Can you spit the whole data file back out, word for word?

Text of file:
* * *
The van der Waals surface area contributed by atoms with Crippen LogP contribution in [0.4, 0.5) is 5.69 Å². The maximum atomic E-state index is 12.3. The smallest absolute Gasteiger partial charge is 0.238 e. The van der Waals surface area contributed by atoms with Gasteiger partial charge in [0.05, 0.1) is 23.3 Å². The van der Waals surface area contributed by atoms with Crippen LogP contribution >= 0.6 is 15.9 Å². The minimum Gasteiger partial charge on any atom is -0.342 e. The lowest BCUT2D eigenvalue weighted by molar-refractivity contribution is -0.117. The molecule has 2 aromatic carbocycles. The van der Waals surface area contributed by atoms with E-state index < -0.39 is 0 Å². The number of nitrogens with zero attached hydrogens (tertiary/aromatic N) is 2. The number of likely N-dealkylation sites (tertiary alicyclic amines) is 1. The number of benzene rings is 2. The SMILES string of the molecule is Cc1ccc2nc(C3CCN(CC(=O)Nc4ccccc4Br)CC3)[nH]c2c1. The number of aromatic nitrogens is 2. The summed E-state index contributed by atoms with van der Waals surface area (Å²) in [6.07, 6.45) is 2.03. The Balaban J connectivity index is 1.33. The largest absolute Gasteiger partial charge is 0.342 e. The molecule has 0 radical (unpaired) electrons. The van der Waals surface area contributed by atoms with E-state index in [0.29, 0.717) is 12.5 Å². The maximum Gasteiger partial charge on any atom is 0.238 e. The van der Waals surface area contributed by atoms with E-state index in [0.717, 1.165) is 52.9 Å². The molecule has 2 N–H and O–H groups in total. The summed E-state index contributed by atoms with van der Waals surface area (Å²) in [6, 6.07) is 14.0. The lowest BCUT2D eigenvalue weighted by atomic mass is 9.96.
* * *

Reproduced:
The van der Waals surface area contributed by atoms with Crippen LogP contribution in [0.4, 0.5) is 5.69 Å². The maximum atomic E-state index is 12.3. The smallest absolute Gasteiger partial charge is 0.238 e. The van der Waals surface area contributed by atoms with Gasteiger partial charge in [0.05, 0.1) is 23.3 Å². The van der Waals surface area contributed by atoms with Crippen LogP contribution >= 0.6 is 15.9 Å². The minimum Gasteiger partial charge on any atom is -0.342 e. The lowest BCUT2D eigenvalue weighted by molar-refractivity contribution is -0.117. The molecule has 2 aromatic carbocycles. The van der Waals surface area contributed by atoms with E-state index < -0.39 is 0 Å². The number of nitrogens with zero attached hydrogens (tertiary/aromatic N) is 2. The number of likely N-dealkylation sites (tertiary alicyclic amines) is 1. The number of benzene rings is 2. The SMILES string of the molecule is Cc1ccc2nc(C3CCN(CC(=O)Nc4ccccc4Br)CC3)[nH]c2c1. The number of aromatic nitrogens is 2. The summed E-state index contributed by atoms with van der Waals surface area (Å²) in [6.07, 6.45) is 2.03. The Balaban J connectivity index is 1.33. The largest absolute Gasteiger partial charge is 0.342 e. The molecule has 0 radical (unpaired) electrons. The van der Waals surface area contributed by atoms with E-state index in [0.29, 0.717) is 12.5 Å². The maximum Gasteiger partial charge on any atom is 0.238 e. The van der Waals surface area contributed by atoms with E-state index in [0.717, 1.165) is 52.9 Å². The molecule has 2 N–H and O–H groups in total. The summed E-state index contributed by atoms with van der Waals surface area (Å²) in [6, 6.07) is 14.0. The lowest BCUT2D eigenvalue weighted by atomic mass is 9.96.